On February 15, Rep. Chris Smith (R-N.J.) introduced the Pain-Capable Unborn Child Protection Act in the U.S. House of Representatives, which aims to ban most abortions after 20 weeks. According to the Catholic News Agency, nearly one-third of the House members are currently in support of the bill.
“Pain, we all dread it. We avoid it. We even fear it,” said Smith. “And we all go to extraordinary lengths to mitigate its severity and its duration for ourselves. Yet every day, a whole segment of human beings is being subjected to painful — and deadly — procedures.”
In the House, 143 members co-sponsored the bill. Similar bills passed the House in both 2015 and 2017 but failed to pass in the Senate. However, with pro-abortion lawmakers currently holding control of the House, the pro-life act is not expected to pass.
Sen. Lindsey Graham (R-S.C.) introduced a similar 20-week abortion ban in the Senate in January.
It is widely believed that babies can begin to feel pain by 20 weeks, and doctors performing prenatal surgery give anesthesia to their preborn patients. Yet other research in recent years shows that babies likely feel pain much earlier than previously thought, somewhere between eight and 12 weeks.
The most commonly committed second-trimester abortion is a D&E. As explained in the video below by former abortionist Dr. Anthony Levatino, a D&E is committed without any pain medication and often without feticide administered. The child is violently killed when the abortionist tears the baby’s arms and legs from her torso with forceps before he crushes her skull and pulls her body out of her mother’s womb in pieces.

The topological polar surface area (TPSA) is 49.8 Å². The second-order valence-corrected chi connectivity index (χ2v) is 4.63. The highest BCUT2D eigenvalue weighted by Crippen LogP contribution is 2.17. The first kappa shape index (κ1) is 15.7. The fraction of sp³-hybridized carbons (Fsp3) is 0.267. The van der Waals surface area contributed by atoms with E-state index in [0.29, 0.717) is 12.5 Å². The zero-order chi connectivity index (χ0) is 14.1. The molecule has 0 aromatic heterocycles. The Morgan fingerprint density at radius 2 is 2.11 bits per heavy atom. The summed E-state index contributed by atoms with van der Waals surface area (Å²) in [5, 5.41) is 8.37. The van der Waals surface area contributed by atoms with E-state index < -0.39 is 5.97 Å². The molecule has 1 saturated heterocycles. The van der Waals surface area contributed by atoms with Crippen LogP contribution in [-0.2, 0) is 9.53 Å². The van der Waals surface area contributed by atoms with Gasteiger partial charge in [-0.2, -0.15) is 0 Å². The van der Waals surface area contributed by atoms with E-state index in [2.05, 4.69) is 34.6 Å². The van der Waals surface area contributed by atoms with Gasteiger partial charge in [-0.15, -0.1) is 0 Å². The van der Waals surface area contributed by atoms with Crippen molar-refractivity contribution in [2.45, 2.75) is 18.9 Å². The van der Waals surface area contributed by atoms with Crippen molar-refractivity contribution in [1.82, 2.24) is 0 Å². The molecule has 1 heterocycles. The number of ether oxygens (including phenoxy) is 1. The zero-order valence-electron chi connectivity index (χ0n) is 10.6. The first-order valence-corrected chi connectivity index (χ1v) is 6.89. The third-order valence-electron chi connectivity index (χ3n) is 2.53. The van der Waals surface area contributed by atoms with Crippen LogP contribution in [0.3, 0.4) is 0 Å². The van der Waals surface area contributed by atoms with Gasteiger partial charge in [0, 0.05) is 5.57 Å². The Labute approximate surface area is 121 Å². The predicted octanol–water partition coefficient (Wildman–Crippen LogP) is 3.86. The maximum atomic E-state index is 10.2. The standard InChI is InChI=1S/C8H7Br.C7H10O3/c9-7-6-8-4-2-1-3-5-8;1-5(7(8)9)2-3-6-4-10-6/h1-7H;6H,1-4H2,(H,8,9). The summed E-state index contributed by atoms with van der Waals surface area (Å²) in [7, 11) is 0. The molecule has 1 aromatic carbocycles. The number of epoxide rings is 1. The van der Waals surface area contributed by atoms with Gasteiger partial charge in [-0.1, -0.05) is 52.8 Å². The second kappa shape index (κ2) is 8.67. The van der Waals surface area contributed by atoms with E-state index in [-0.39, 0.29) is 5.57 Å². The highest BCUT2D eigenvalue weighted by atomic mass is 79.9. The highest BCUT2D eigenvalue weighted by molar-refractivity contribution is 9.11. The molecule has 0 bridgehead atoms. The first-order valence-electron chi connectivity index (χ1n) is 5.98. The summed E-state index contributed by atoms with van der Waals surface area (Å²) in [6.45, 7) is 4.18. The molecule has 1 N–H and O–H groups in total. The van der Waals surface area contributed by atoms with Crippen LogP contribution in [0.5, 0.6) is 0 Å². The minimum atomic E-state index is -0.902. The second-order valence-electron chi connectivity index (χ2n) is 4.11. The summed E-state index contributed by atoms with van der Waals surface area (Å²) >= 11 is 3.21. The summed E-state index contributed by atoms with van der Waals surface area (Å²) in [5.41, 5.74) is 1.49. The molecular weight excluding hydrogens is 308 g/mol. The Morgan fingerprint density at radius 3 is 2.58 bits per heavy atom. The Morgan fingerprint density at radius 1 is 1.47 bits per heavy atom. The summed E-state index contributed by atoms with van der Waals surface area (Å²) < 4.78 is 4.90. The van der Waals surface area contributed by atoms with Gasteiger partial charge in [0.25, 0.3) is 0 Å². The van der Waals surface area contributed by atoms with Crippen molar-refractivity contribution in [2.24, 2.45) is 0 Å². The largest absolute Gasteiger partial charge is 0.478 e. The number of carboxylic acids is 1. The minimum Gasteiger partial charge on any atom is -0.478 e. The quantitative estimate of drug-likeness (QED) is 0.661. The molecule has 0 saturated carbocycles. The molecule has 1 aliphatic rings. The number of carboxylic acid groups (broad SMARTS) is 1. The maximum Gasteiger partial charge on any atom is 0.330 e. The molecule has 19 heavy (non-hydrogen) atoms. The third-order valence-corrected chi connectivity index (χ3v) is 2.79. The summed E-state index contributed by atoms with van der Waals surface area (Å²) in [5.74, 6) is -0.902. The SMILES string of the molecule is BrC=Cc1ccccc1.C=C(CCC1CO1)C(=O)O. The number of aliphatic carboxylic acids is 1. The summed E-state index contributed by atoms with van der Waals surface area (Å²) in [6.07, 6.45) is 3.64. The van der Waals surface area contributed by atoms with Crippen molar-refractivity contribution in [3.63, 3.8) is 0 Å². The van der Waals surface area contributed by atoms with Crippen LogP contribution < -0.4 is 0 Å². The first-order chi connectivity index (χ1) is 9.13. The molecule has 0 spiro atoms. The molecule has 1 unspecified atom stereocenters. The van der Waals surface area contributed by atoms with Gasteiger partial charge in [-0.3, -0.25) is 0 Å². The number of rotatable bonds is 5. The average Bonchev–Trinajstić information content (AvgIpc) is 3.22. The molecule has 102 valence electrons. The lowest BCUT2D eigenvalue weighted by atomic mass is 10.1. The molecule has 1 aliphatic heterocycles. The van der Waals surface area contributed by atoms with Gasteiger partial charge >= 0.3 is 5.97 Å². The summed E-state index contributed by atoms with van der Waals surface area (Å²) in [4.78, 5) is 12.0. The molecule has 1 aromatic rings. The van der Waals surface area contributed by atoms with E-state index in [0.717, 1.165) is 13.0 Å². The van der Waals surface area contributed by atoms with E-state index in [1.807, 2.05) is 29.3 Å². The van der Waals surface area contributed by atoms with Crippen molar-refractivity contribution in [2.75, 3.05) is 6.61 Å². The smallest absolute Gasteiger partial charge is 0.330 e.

Babies born as young as 21 weeks are capable of surviving outside the womb when provided with proper medical care. Jemarius Jachin Harbor Jr. was born at 21 weeks in December 2019, making him the youngest surviving preemie ever. Baby Richard Hutchinson was born at 21 weeks and two days in June 2020 and was home in time for Christmas. Eliora “Ellie” Schneider was born at 21 weeks and six days and made a special appearance at the State of the Union in 2020 to prove that prematurely-born babies can thrive.
The Pain-Capable Unborn Child Protection Act would protect preborn children who are at an age when it is not only indisputable that they can feel pain, but that they can survive outside the womb as well.
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